Big changes could be coming for thousands of Minnesota deer hunters who climb into permanent stands each fall on state and county forest lands.

Forestry officials from the state and counties would like to get rid of those permanent stands — and allow hunters to use only portable stands.

The reason: The construction of permanent stands on public lands creates myriad problems, including the illegal cutting of shooting lanes and potential clashes between hunters who built the stands and other hunters who also have a right to use the land.

Construction of permanent stands often leads to more elaborate covered stands — “shacks on stilts” — which are illegal on state forest lands, said Craig Schmid, deputy director of the Minnesota Department of Natural Resources forestry division. “We don’t know how many permanent stands are on state forest lands, but we expect there are thousands,” he said. The DNR manages 4.2 million acres of state forest lands, mostly in northern Minnesota.

Schmid announced the DNR’s proposal to tighten stand restrictions at the agency’s annual roundtable meetings held earlier this month in Brooklyn Park. The 41 people who attended his presentation and responded to a survey all supported the move.

“I haven’t received any responses from people supporting permanent stands,” he said.

One of the biggest concerns for foresters is the cutting of shooting lanes by hunters. Many of those tend to occur near permanent stands. A hunter may not think a couple of shooting lanes have much impact on the forest, but Schmid and others say that when you multiply those lost trees by thousands of hunters, it amounts to lots of lost timber — and revenue.

At one site in Aitkin County, more than eight acres on state land had been cut for shooting lanes, Schmid said. “That’s real dollars,” he said, noting that only portable stands are allowed on national forest lands.

Greg Bernu, Carlton County land commissioner, agrees the shooting lanes are a major problem.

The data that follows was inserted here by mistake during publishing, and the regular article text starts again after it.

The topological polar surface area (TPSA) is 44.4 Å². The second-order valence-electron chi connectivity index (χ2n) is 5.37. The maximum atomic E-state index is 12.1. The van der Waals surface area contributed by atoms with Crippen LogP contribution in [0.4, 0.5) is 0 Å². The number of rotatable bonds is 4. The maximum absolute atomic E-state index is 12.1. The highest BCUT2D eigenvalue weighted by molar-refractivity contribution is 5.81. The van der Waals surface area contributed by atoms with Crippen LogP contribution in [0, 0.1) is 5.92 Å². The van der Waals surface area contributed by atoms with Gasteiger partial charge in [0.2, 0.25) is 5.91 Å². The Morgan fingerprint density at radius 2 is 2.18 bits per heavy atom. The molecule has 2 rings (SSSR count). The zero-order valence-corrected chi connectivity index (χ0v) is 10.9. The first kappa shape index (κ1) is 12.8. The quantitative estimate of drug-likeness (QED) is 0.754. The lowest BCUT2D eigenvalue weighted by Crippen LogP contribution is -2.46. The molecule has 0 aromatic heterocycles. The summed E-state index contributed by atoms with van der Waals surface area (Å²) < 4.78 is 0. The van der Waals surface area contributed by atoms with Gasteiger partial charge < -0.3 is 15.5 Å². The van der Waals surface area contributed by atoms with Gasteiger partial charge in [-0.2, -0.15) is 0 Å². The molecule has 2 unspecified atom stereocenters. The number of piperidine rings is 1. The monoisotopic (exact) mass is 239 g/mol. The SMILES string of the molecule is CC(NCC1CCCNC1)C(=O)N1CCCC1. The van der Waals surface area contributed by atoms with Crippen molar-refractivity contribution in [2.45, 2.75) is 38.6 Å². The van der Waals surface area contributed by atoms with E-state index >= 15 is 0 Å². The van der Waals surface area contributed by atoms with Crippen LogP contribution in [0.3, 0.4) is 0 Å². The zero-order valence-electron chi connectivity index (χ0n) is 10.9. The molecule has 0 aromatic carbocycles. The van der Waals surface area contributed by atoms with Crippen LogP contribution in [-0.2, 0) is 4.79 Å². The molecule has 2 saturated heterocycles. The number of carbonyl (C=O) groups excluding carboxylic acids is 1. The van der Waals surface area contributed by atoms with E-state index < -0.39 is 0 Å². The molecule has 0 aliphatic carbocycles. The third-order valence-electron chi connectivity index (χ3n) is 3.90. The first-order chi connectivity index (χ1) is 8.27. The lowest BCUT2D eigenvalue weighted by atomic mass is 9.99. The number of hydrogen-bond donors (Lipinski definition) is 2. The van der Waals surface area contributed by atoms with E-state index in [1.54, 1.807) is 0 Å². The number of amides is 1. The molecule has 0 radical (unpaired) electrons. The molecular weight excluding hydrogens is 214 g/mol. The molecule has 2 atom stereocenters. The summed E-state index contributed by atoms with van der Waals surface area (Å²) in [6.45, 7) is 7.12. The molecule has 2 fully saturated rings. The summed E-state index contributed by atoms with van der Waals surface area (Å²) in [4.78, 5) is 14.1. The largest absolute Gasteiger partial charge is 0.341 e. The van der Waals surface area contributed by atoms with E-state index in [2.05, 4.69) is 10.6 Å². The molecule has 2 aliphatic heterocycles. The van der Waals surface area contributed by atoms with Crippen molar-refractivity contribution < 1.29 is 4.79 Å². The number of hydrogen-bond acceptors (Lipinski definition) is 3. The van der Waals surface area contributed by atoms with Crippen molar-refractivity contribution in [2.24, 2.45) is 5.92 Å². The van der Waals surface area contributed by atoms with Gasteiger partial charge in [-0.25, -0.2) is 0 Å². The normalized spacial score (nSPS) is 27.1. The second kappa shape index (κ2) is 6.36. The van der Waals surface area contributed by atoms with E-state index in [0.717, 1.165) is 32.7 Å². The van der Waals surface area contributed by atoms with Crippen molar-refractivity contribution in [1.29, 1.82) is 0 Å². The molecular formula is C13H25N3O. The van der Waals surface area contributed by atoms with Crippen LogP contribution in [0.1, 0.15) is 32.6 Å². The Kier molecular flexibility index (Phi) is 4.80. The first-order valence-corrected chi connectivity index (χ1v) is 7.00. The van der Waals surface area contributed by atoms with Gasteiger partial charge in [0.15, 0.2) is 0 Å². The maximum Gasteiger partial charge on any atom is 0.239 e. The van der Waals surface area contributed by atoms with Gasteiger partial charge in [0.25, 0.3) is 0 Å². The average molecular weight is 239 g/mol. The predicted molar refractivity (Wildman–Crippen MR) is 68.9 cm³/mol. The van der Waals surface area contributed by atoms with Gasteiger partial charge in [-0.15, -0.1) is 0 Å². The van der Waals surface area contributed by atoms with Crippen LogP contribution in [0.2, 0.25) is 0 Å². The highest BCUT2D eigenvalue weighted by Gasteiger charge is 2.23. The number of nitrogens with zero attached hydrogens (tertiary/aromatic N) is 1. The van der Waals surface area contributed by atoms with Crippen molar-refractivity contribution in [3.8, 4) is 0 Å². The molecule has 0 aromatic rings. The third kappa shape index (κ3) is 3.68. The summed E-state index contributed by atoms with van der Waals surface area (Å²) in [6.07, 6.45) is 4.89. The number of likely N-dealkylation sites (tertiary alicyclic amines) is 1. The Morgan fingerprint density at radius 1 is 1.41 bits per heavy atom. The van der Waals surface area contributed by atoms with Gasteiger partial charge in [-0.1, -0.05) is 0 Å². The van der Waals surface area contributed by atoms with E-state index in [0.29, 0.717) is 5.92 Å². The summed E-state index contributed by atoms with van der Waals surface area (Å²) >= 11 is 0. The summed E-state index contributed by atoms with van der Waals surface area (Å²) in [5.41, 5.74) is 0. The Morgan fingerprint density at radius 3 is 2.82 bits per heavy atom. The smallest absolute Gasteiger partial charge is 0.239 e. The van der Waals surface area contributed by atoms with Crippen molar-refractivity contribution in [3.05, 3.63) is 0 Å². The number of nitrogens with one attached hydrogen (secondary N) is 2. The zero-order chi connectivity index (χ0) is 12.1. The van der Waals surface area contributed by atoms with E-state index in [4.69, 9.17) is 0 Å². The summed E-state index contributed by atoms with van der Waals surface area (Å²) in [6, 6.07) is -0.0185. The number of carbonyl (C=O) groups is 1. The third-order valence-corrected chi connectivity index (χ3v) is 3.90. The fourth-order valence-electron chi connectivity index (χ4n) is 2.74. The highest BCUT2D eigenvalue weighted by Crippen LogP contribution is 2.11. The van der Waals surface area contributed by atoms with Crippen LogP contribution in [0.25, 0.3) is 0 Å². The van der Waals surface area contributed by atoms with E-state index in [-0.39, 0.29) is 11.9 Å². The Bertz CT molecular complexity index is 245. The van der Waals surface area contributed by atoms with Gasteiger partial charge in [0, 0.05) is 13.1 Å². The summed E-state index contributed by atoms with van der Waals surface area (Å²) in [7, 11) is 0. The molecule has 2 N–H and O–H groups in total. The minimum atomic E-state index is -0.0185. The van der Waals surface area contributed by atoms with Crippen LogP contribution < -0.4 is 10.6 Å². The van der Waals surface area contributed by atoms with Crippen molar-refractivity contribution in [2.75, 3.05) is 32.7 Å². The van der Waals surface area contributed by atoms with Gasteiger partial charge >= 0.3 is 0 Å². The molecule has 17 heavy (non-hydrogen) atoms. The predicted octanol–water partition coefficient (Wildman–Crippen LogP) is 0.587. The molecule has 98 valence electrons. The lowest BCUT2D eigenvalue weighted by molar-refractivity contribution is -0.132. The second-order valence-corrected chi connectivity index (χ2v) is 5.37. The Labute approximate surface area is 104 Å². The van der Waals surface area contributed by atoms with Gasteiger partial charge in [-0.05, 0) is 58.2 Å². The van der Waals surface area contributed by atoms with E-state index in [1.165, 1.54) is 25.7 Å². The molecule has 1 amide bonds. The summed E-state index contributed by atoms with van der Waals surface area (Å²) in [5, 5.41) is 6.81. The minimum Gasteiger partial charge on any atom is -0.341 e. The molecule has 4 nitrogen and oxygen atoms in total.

“Permanent stands impact land management activities,” he said. Fifteen northern Minnesota counties manage 2.8 million acres. The loss of timber revenue from hunters cutting multiple shooting lanes is real, he said.

“My annual budget is $250,000, and we don’t get any tax money,” he said. Funding comes primarily from timber sales. Less timber means fewer dollars.

“We’d like to see a gradual move toward portable stands,” Bernu said.

He would like the DNR and counties to work with deer hunters to iron out specifics, and there are many to iron out.

“The biggest question is what is a portable stand,” Schmid said.

Current laws regulating permanent stands on state lands are fuzzy, and Schmid would like to see them clarified. “Structures” are currently prohibited by statute on state lands, but permanent deer stands aren’t expressly prohibited.

“The goal would be to move to [only] portable stands on state forest lands,” Schmid said. Those portable stands wouldn’t have to be removed daily, but likely would have to be removed by seasons’ end, he said.

Said Schmid: “No one wants to be the bad guy, being the deer stand police, but the reality is this is land we manage and we have a responsibility to do it,” he said.

More public input will be sought, and Schmid doesn’t expect any changes to occur until next year.